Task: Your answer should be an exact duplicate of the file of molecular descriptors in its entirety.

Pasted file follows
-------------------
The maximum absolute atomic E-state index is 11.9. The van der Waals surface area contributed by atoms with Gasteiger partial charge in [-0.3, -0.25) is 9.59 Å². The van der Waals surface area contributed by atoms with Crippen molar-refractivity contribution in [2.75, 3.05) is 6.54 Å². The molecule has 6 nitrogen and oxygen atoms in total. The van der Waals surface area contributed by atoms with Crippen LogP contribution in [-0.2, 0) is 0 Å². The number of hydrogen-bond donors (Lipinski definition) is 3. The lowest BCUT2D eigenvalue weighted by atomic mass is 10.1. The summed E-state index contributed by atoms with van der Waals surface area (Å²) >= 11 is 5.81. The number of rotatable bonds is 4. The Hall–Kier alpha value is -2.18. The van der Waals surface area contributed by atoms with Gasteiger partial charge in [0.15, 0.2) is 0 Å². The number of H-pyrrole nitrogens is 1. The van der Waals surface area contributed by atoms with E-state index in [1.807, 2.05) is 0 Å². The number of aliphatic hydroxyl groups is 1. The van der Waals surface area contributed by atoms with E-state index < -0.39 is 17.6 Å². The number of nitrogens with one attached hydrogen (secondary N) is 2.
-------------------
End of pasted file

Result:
The maximum absolute atomic E-state index is 11.9. The van der Waals surface area contributed by atoms with Gasteiger partial charge in [-0.3, -0.25) is 9.59 Å². The van der Waals surface area contributed by atoms with Crippen molar-refractivity contribution in [2.75, 3.05) is 6.54 Å². The molecule has 6 nitrogen and oxygen atoms in total. The van der Waals surface area contributed by atoms with Crippen LogP contribution in [-0.2, 0) is 0 Å². The number of hydrogen-bond donors (Lipinski definition) is 3. The lowest BCUT2D eigenvalue weighted by atomic mass is 10.1. The summed E-state index contributed by atoms with van der Waals surface area (Å²) >= 11 is 5.81. The number of rotatable bonds is 4. The Hall–Kier alpha value is -2.18. The van der Waals surface area contributed by atoms with Gasteiger partial charge in [0.15, 0.2) is 0 Å². The number of H-pyrrole nitrogens is 1. The van der Waals surface area contributed by atoms with E-state index in [1.807, 2.05) is 0 Å². The number of aliphatic hydroxyl groups is 1. The van der Waals surface area contributed by atoms with E-state index < -0.39 is 17.6 Å². The number of nitrogens with one attached hydrogen (secondary N) is 2.